Tagliatelle with a Basil Tomato Sauce topped with Buratta
This is one of the simplest classic Italian pasta dishes to make. The sauce consists of a garlic infused olive oil, mixed with a tomato base, before being seasoned with a bit of oregano and basil. The use of fresh basil is highly recommended as dried basil is unable to preserve the true flavour of a freshly picked basil leaf. Oregano however is different. Oregano being a plant that has adapted to a mediterranian environment, is acustomed to dessication and thus preserves it flavour well. Dried oregano may arguably be even better than fresh oregano. Besides having a longer shelf life, dried oregano has a more subtle and balanced flavour compared to the sometimes overtly pungent fresh oregano.
A good dish consists of its many components being cooked to perfection before being assembled together. In my opinion, the pasta in this dish is just as important as the sauce. I feel that tagliatelle works better with this dish as its larger surface area provides more area for the sauce to cling onto. When cooking pasta, it is important to remember to always add salt and oil to your pasta water. The salt helps season the pasta, while the oil prevents the pasta from sticking together. The duration which you cook your pasta for depends on how soft you like your pasta and the best method to use is to just periodically take some pasta out of the water and bite it to see if it has reached your desired doneness. Pasta should be cooked in a shallow pan with just enough water to cover the pasta so as not to waste energy.
Salt, when used properly, plays an important part in cooking, bringing out the flavours of the various ingredients. When used improperly however, it can ruin a dish. A skilled cook is able to use salt to layer on different tastes on each other, emphasising the uniqueness of each taste. The same goes for this dish. It is not sufficient to just add salt to the final dish. The right technique to use is to add a little salt to each component of the dish. If this is not done, the contrast in salt levels between the different components of the dish will make the dish taste unbalanced. For example, if the pasta water is not salted when cooking the tagliatalle but the sauce is perfectly seasoned, the taster of the dish will first taste the delicious sauce, but will bite into a horribly bland tagliatalle, making the sauce seem overtly salty and acidic.
Tagliatelle di basilico al pomodoro
- olive oil
- Minced Cloves of Garlic
- Tomato Sauce (Tomato Puree, Tomato Pasatta and Fresh Chopped Tomatoes)
- Dried Oregano
- Fresh Basil
- Fresh or Dried Tagliatelle
- Extra Virgin Olive Oil
- Burrata or Mozerella Cheese
- Salt and Pepper to taste
- Before mincing the garlic, remove the skins by crushing the garlic between your palm and the chopping board or alternatively using a knife to crush the garlic.
- Fry the minced garlic in olive oil until golden brown and fragrant.
- Add in a little tomato puree to the mixture and fry for a minute or two before adding the tomato pasata.
- Let it reduce for a few minutes before adding half the fresh basil and the dried oregano.
- Finally, add the freshly chopped tomatoes into the mixture, squeezing the tomatoes against the side of the pot to release its juices.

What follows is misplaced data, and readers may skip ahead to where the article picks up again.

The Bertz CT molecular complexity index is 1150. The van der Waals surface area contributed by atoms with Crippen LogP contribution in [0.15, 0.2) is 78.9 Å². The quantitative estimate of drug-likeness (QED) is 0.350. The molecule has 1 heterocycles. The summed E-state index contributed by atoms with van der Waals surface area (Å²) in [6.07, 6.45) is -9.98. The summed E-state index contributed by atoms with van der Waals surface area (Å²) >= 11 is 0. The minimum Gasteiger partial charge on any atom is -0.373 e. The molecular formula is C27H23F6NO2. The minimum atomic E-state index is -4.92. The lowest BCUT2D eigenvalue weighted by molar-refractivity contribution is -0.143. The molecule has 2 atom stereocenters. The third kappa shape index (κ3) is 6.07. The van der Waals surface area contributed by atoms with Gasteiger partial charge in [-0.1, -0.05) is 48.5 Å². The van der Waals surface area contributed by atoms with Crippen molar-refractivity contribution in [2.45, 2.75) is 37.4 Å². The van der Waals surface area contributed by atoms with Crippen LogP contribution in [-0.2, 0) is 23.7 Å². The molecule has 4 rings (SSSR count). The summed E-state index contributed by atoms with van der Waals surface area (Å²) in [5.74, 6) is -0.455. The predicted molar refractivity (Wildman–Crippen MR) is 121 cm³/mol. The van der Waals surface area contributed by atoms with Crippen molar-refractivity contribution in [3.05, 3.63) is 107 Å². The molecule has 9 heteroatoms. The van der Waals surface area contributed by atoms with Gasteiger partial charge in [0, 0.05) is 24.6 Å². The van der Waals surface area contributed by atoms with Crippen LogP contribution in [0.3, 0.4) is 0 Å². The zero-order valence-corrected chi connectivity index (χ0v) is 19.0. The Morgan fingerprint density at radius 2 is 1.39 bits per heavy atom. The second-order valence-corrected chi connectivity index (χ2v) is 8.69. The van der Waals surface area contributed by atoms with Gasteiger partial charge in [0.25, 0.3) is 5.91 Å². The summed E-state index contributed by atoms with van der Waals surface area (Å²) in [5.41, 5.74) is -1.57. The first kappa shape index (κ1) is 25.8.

- Reduce until it coats the back of a spoon or until desired thickness before mixing with the cooked tagliatelle.
- Top the mixture with the remaining fresh basil, burrata cheese and a drizzle of extra virgin olive oil. Grind fresh black pepper onto the cheese before serving warm, allowing the heat from the pasta and sauce to melt the cheese naturally.
The point of frying the garlic in oil until golden brown is to caramelise the garlic while also infusing the olive oil with the taste of the garlic. It is important to first crush (bruise) the garlic before mincing it as it releases the garlic’s aromatic compounds better. You could also just use plain olive oil and season the pasta dish with garlic powder. Garlic infused olive oil can also be added to enhance the taste of garlic in the dish. Half the fresh basil is added to the dish to impart the taste of basil into the dish as a layered underlying flavour, while the remaining fresh basil is added at the end not only to make the dish visually appealing, but also to allow the fragrance of the basil to be smelt before the dish is even consumed.
Burrata cheese in this recipe can be substituted with fresh mozarella cheese as burrata cheese in itself is a mozerella skin stuffed wtih mozerella cheese mixed with cream. I personally prefer burrata cheese as it is creamier and it gives the dish a unique characteristic.
When making the tomato sauce, the various desirable traits of a good tomato sauce are sadly inversely related to each other. To achieve the thick savory and umami rich flavour of tomatoes, one needs to stew tomatoes for a long period of time. In contrast to this, the act of cooking down tomatoes removes the refreshing taste of acidity of freshly picked tomatoes. To balance this, I recommend the addition of tomato puree to the sauce, which removes the need to stew fresh tomatoes for at least an hour, before adding fresh tomatoes right at the end to give your sauce its refreshing bite.
In the end, you yourself ultimately get to decide how complicated a dish you want it to be, ranging from simply frying some garlic and adding canned tomato sauce before serving with pasta and some grated cheddar cheese, or going all out and adding a touch of basil oil at the end along with taking the effort to source burrata cheese.